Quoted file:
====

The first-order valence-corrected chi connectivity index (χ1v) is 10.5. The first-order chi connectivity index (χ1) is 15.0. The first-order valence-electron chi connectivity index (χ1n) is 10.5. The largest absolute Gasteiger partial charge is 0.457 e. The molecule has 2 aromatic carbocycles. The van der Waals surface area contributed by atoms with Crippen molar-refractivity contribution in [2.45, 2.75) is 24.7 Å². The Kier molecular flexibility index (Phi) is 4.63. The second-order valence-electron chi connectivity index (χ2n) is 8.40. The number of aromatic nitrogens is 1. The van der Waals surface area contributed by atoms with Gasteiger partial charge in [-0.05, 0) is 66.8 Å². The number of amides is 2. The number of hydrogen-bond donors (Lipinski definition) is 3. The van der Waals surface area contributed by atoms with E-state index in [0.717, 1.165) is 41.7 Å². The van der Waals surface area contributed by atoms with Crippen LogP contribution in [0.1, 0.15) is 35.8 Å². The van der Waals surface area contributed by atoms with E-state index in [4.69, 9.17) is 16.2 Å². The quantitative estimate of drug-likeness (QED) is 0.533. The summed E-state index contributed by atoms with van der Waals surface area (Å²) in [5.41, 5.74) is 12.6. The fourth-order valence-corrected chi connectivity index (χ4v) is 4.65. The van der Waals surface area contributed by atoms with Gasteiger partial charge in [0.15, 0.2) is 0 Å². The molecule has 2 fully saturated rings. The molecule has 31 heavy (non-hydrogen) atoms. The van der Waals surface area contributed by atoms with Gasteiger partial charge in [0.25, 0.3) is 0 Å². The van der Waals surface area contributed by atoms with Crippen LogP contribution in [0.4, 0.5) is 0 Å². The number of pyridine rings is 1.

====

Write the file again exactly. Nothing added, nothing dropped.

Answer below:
The first-order valence-corrected chi connectivity index (χ1v) is 10.5. The first-order chi connectivity index (χ1) is 15.0. The first-order valence-electron chi connectivity index (χ1n) is 10.5. The largest absolute Gasteiger partial charge is 0.457 e. The molecule has 2 aromatic carbocycles. The van der Waals surface area contributed by atoms with Crippen molar-refractivity contribution in [2.45, 2.75) is 24.7 Å². The Kier molecular flexibility index (Phi) is 4.63. The second-order valence-electron chi connectivity index (χ2n) is 8.40. The number of aromatic nitrogens is 1. The van der Waals surface area contributed by atoms with Gasteiger partial charge in [-0.05, 0) is 66.8 Å². The number of amides is 2. The number of hydrogen-bond donors (Lipinski definition) is 3. The van der Waals surface area contributed by atoms with E-state index in [0.717, 1.165) is 41.7 Å². The van der Waals surface area contributed by atoms with Crippen LogP contribution in [0.1, 0.15) is 35.8 Å². The van der Waals surface area contributed by atoms with E-state index in [4.69, 9.17) is 16.2 Å². The quantitative estimate of drug-likeness (QED) is 0.533. The summed E-state index contributed by atoms with van der Waals surface area (Å²) in [5.41, 5.74) is 12.6. The fourth-order valence-corrected chi connectivity index (χ4v) is 4.65. The van der Waals surface area contributed by atoms with Gasteiger partial charge in [0.15, 0.2) is 0 Å². The molecule has 2 fully saturated rings. The molecule has 31 heavy (non-hydrogen) atoms. The van der Waals surface area contributed by atoms with Gasteiger partial charge in [0.25, 0.3) is 0 Å². The van der Waals surface area contributed by atoms with Crippen LogP contribution in [0.4, 0.5) is 0 Å². The number of pyridine rings is 1.